Tomato-Stuffed Tri-Colored Roasted Peppers

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Get a crusty loaf of bread ready!  You are going to want to sop up every last drop of the sublime juices of these stuffed peppers.  With both peppers and tomatoes in season this is a perfect recipe to showcase the season’s stars.  This recipe comes to me from the brilliant British chef Delia Smith via my dear friend Claire, but is originally from Piedmont, Italy.  You will wonder how something so simple could taste sooooo good.

Although there are anchovies in the recipe, don’t shy away from them if you are not a lover of this salty fish.  You won’t even know they are there once the peppers are cooked down and they will add a complex briny note to the juices.  Did I mentioned to have bread ready?

TOMATO- STUFFED ROASTED TRI-COLORED PEPPERS

Preheat oven to 350F

Ingredients:

6 tricolored  peppers, red, orange and yellow, organic if available( not green)

3 cloves of garlic, sliced thin

6 medium tomatoes, peeled and cored, cut in 6 segments

12 anchovy fillets

12 teaspoons of good olive oil

freshly ground black pepper

shredded basil,  to serve

Method:

1-  Cut the peppers in half, seed,  being careful to cut through stem also so you leave  the stem on.  Place on a foil-lined sheet that is lightly oiled.

2-  Place 3 tomato segments in each pepper half.  (To peel the tomatoes, place in a bowl, cover with boiling water for 1 minute.  Drain.  The peel will slide right off with your hands.)  I used heirloom tomatoes.  To save time, you can use peeled  plum tomatoes in a can.

3-  Slice one anchovy fillet per pepper and sprinkle over the tomatoes.  Divide the garlic evenly among the peppers.  Drizzle 1 tsp of olive oil per pepper half.  Season with fresh ground pepper, to taste.

4- Bake at 350F for an hour.

Before serving, sprinkle with the fresh basil.  Serve warm with that crusty bread.  Simply delicious!

Can be served as an appetizer or as a vegetable side dish.  Enjoy!

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23 thoughts on “Tomato-Stuffed Tri-Colored Roasted Peppers

  1. These stuffed peppers were always a part of my grandparents’ Christmas Eve fish dinner! Grandpa used his home canned garden tomatoes in winter. We also use them during summer months with the fresh tomatoes. The salty anchovies just intensify the sweetness of the tomatoes. Sometimes I sprinkle some toasted Italian bread crumbs and just little chopped Italian parsley on top. I could make a meal out of them! For appetizers I use the mini peppers available in bags. It put a smile on my face when I saw this post because I thought of my dear grandpa who had a very productive Victory Garden behind his Brooklyn, New York, home during WW II. I want you to know how much I look forward to seeing your posts come across my e-mails!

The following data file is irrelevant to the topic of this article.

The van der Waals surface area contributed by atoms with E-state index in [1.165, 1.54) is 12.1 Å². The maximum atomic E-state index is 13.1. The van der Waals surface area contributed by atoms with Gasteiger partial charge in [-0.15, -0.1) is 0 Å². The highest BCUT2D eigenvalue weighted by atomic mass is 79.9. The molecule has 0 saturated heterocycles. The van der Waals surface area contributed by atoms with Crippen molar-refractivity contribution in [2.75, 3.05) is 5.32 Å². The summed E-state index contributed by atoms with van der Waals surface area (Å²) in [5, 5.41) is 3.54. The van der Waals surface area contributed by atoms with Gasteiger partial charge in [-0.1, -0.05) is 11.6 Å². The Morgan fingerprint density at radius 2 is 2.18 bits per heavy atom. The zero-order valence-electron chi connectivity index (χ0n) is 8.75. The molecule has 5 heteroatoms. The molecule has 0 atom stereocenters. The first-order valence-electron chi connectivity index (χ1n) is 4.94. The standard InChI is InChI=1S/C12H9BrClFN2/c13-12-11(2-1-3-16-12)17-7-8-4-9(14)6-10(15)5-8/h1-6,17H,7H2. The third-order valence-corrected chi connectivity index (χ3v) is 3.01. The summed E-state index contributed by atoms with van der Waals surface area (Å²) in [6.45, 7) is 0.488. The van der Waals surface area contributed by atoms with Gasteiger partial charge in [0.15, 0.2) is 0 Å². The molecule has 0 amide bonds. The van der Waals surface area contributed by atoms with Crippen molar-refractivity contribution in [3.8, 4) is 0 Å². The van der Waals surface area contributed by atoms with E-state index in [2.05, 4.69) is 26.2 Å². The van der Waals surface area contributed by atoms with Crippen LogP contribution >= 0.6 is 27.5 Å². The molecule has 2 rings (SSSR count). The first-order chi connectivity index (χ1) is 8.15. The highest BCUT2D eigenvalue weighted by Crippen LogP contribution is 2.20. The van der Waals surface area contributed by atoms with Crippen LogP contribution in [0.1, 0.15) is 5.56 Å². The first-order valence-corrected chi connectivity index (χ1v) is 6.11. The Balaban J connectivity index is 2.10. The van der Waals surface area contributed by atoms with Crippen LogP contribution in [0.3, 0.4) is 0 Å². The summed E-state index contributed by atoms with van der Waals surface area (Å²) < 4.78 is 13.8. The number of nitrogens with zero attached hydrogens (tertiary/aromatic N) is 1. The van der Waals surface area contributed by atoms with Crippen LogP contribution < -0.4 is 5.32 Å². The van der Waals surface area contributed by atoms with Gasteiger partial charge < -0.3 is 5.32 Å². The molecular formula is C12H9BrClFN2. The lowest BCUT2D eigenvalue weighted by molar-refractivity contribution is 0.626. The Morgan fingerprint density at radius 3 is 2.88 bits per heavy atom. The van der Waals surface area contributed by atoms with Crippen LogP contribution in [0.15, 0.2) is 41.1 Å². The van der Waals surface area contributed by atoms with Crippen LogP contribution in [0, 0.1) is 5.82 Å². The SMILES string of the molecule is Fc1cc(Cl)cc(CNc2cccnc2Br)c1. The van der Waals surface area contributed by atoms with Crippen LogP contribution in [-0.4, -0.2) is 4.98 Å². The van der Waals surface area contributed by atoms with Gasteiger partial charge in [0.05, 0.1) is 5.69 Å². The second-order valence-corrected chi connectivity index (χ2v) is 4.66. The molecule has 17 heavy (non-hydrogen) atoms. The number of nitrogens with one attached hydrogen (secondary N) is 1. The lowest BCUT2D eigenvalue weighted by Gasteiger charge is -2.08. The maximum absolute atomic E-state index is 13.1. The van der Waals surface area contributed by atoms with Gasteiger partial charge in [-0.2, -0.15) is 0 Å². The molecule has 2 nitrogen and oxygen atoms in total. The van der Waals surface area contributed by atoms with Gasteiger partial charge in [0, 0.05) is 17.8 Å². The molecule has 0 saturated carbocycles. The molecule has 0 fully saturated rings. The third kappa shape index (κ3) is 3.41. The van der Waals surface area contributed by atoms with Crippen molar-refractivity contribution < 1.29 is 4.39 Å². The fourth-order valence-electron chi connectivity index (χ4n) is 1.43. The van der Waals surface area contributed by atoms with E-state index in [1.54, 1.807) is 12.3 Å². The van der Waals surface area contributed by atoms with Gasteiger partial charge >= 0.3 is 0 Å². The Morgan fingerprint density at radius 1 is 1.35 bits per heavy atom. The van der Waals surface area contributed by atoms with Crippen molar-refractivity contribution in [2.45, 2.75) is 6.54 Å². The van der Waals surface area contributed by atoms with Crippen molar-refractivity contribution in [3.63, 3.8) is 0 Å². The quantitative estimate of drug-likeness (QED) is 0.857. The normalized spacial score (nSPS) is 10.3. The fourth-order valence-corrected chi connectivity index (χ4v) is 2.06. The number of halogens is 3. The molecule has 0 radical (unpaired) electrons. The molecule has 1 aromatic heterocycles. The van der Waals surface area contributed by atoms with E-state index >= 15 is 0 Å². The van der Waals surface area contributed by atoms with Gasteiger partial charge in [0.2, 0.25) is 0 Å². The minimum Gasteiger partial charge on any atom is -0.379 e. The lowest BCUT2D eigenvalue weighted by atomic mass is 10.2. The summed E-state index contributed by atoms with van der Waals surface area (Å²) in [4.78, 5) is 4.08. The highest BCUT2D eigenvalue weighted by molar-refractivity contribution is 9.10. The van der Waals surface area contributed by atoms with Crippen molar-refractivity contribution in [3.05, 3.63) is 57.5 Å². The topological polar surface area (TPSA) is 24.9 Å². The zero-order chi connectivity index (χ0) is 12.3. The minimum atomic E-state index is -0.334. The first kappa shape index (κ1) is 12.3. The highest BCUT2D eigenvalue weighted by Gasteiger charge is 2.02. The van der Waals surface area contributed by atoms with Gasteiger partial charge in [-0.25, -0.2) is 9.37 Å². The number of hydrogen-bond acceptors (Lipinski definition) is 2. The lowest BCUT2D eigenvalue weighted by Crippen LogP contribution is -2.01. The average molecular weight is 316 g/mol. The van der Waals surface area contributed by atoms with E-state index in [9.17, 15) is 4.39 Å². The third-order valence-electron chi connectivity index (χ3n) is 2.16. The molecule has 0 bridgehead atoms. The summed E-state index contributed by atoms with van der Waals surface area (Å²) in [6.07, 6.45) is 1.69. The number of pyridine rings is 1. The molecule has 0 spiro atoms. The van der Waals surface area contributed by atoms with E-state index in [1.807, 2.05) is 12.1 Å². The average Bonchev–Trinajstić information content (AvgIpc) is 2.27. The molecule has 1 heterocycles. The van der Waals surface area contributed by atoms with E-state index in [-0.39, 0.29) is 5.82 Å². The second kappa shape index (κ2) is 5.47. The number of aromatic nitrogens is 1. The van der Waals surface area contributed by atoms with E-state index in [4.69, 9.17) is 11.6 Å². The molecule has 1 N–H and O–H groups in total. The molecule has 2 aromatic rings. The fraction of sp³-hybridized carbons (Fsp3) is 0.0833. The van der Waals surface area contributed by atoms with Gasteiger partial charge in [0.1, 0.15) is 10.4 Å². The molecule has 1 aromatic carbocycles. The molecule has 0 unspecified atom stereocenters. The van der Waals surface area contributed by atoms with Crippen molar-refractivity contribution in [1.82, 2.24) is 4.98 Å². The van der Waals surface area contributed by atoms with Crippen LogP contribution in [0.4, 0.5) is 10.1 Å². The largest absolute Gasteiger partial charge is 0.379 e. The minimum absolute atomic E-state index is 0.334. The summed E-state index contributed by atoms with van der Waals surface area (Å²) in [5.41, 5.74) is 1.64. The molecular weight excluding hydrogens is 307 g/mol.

• Oh Mary Ann! You made my day!!!! I hope othercreaders will read your comments. What a womderful story to share. You inherited your grandfather’s green thumb. I would love to see his picture sometime. When you use the smaller peppers, how do you get a tomato in there? I have just roasted those smaller peppers whole. Was your family from the Piedmont region of Italy?

      • My family immigrated from Sicily in the early 1900s. My dad arrived when he was just four years old in 1914. Sicilian cooking uses a lot of peppers, tomatoes and eggplant because of the sunny summer weather. Basilico is added to almost everything in the summertime because of its sweet flavor. The foods I grew up with are very similar to those found in Provence, France, in fact many are identical. When I use the mini peppers I choose the larger ones and just roast the others. I do cut them in half first but I am careful to be sure that they will lie flat. I peel and seed the Roma tomatoes and cut them in small dice. I also mince the anchovies. Many people shy away from anchovies but they are actually mashed until they almost dissolve and are “hidden” in many Italian and Provençal dishes. They add great flavor! Your photography of the food is outstanding! Makes you want to just dig in and enjoy the delicious juices with a piece of fresh Italian bread!